Chris Sharp, Digital Realty’s Chief Technology Officer adds, “Most enterprises and service providers are just at the beginning stages of understanding data gravity's potential impact on their innovation, customer experience, and profitability. But they need to be designing for it now. The study is designed to give CIOs, chief architects, and infrastructure leaders insight into the phenomena causing architecture constraints as well as a blueprint for addressing them.”  

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Jun 18, 2021

Group Management: Superior compliance in construction

Group Management
3 min
Group Management’s Steve Cressey on a uniquely collaborative partnership with Mercury Engineering and almost 15 years of compliant construction projects

Group Management Electrical Surveys is a long-standing and vital partner to Mercury Engineering. The company offers an innovative suite of electrical inspection, test and documentation services to ensure compliance in complex major construction projects for many of the UK and EU's leading companies. Utilising in-house cutting-edge solutions and its highly competent and experienced engineers, Group Management provides everything from electrical inspection and testing to thermal imaging surveys, QA/QC management, torque compliance, technical support, DSEAR compliance and electrical installation condition reports.

“No project can achieve handover without the correct documentation and safety critical electrical certification in place,” says Managing Director Steve Cressey. “Our services ensure that project critical documentation and certification can be correctly produced in an efficient, cost effective manner, which makes Group Management an important part of any construction project.” 

Cressey joined the business in 2009, bringing strong and incisive leadership to Group Management, with decades of industry experience giving him a unique understanding of the design through to handover construction process. He has stewarded the business’ partnership with Mercury since its inception and describes it as uniquely collaborative.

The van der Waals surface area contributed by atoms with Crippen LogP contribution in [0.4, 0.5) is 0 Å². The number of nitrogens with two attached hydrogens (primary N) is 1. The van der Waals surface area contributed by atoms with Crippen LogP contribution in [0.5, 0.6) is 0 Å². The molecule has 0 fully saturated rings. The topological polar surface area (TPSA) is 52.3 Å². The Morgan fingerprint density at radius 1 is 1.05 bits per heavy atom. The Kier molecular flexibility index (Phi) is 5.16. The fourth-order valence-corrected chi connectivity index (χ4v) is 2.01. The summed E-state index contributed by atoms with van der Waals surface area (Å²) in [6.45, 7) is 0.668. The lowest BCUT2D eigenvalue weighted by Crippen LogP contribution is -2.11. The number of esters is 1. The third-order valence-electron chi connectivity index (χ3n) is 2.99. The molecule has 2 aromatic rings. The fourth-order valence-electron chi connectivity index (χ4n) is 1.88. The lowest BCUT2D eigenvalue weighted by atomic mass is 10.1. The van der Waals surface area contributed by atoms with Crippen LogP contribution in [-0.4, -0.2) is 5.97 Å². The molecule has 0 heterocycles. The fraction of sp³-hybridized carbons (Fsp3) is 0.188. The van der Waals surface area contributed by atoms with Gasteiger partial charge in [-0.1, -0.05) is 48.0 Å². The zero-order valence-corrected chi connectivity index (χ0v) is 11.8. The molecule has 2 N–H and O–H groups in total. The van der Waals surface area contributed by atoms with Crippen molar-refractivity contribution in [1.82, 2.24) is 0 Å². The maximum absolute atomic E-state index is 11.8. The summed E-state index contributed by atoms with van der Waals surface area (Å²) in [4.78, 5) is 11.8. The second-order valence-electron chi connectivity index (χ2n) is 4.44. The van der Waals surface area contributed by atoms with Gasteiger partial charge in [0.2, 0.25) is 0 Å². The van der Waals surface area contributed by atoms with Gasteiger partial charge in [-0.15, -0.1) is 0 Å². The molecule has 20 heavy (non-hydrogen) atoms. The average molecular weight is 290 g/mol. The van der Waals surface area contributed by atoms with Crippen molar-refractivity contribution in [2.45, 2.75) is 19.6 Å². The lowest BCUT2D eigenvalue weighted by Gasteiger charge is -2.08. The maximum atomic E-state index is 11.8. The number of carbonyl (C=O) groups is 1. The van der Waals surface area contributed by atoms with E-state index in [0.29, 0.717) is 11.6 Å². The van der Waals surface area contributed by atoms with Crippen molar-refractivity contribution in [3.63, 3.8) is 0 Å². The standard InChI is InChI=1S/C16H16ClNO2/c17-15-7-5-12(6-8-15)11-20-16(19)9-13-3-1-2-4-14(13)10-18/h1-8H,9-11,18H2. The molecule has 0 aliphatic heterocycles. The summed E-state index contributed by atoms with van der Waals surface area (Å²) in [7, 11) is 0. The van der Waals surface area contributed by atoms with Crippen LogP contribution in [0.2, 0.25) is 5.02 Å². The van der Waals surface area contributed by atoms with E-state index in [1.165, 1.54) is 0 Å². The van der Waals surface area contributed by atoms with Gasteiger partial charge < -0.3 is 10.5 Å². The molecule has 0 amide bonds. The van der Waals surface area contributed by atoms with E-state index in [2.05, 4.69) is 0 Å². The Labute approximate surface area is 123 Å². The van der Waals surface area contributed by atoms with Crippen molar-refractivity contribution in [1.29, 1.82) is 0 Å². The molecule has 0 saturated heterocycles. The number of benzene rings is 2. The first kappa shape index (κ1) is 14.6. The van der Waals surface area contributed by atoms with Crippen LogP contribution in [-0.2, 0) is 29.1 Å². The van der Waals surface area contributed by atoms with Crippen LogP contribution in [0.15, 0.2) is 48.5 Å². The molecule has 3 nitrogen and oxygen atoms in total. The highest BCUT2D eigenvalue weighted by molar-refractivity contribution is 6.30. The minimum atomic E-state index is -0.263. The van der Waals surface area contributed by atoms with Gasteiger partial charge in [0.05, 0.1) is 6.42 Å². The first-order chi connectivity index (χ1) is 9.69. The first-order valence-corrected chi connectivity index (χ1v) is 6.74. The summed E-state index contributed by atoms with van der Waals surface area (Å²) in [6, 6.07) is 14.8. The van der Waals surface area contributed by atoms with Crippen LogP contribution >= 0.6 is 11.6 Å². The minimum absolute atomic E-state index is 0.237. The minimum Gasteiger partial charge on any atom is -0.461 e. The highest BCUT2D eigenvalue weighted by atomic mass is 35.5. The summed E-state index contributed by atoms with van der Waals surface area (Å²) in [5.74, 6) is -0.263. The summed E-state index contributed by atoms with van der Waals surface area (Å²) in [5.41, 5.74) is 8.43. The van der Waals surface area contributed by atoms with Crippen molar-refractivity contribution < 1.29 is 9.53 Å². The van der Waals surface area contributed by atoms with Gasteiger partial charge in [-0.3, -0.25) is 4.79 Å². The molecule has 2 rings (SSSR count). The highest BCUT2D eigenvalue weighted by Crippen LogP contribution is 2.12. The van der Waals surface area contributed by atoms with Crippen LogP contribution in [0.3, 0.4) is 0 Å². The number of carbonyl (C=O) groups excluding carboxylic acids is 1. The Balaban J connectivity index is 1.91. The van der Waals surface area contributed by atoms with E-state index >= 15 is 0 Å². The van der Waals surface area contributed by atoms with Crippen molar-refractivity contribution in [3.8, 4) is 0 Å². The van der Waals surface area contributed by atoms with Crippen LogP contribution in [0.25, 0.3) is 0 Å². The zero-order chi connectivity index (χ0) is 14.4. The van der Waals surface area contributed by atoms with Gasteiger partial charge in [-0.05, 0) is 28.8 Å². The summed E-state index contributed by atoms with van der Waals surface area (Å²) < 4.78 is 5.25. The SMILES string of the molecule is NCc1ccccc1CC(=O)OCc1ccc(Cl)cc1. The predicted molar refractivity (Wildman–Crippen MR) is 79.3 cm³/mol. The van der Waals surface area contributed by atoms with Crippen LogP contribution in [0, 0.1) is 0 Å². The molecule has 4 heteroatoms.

“Our relationship with Mercury Engineering stretches back many years. We partnered with Mercury  on our first Data Centre project together in Watford in 2007, and since then the relationship has gone from strength to strength,” says Cressey.

“The partnership is longstanding, and we’ve built an incredibly strong working relationship. Partnering with Mercury, who are an innovative, cutting-edge technology provider, means we must constantly improve our services offering. We strive to be the best in what we do, and Mercury can trust we will be efficient in delivering on time, on budget, to achieve a successful handover that meets both Mercury’s and the end clients’ future needs.”

Group Management has since successfully completed more than 30 Data Centre projects throughout the EU as Mercury’s preferred electrical compliance partner. The relationship has also seen Group Management partner with Mercury Engineering on four brand-new hospitals in the UK and Ireland, key pharmaceutical projects and a number of commercial and leisure spaces. 

“To ensure the continued success and growth of Group Management we always discuss projects with key clients and their teams, take feedback on the performance of both our business and our individuals, and in turn use that to improve our services,” Cressey says. 

“The professional development of our employees is essential to our success. All our employees are encouraged to continue their education, to further develop their skills through additional training, and that in turn drives better service and a superior product for our clients. We now offer four more services to Mercury than when the partnership began, which has helped spur Group Management’s growth and success within the wider market.”